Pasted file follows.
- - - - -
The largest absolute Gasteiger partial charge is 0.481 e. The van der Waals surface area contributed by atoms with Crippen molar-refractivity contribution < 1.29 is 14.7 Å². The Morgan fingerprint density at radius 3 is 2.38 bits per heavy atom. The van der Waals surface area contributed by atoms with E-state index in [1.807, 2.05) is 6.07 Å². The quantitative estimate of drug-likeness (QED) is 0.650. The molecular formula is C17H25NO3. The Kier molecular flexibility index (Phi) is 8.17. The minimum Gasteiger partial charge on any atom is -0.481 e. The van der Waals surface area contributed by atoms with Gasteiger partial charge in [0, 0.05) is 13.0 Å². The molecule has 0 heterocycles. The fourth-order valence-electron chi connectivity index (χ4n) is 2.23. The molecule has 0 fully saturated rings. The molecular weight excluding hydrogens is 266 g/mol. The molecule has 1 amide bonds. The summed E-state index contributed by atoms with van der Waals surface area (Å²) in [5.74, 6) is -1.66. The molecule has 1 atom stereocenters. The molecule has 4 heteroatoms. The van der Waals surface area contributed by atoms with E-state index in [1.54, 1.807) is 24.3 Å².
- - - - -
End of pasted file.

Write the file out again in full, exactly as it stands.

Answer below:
The largest absolute Gasteiger partial charge is 0.481 e. The van der Waals surface area contributed by atoms with Crippen molar-refractivity contribution < 1.29 is 14.7 Å². The Morgan fingerprint density at radius 3 is 2.38 bits per heavy atom. The van der Waals surface area contributed by atoms with E-state index in [1.807, 2.05) is 6.07 Å². The quantitative estimate of drug-likeness (QED) is 0.650. The molecular formula is C17H25NO3. The Kier molecular flexibility index (Phi) is 8.17. The minimum Gasteiger partial charge on any atom is -0.481 e. The van der Waals surface area contributed by atoms with Gasteiger partial charge in [0, 0.05) is 13.0 Å². The molecule has 0 heterocycles. The fourth-order valence-electron chi connectivity index (χ4n) is 2.23. The molecule has 0 fully saturated rings. The molecular weight excluding hydrogens is 266 g/mol. The molecule has 1 amide bonds. The summed E-state index contributed by atoms with van der Waals surface area (Å²) in [5.74, 6) is -1.66. The molecule has 1 atom stereocenters. The molecule has 4 heteroatoms. The van der Waals surface area contributed by atoms with E-state index in [1.54, 1.807) is 24.3 Å².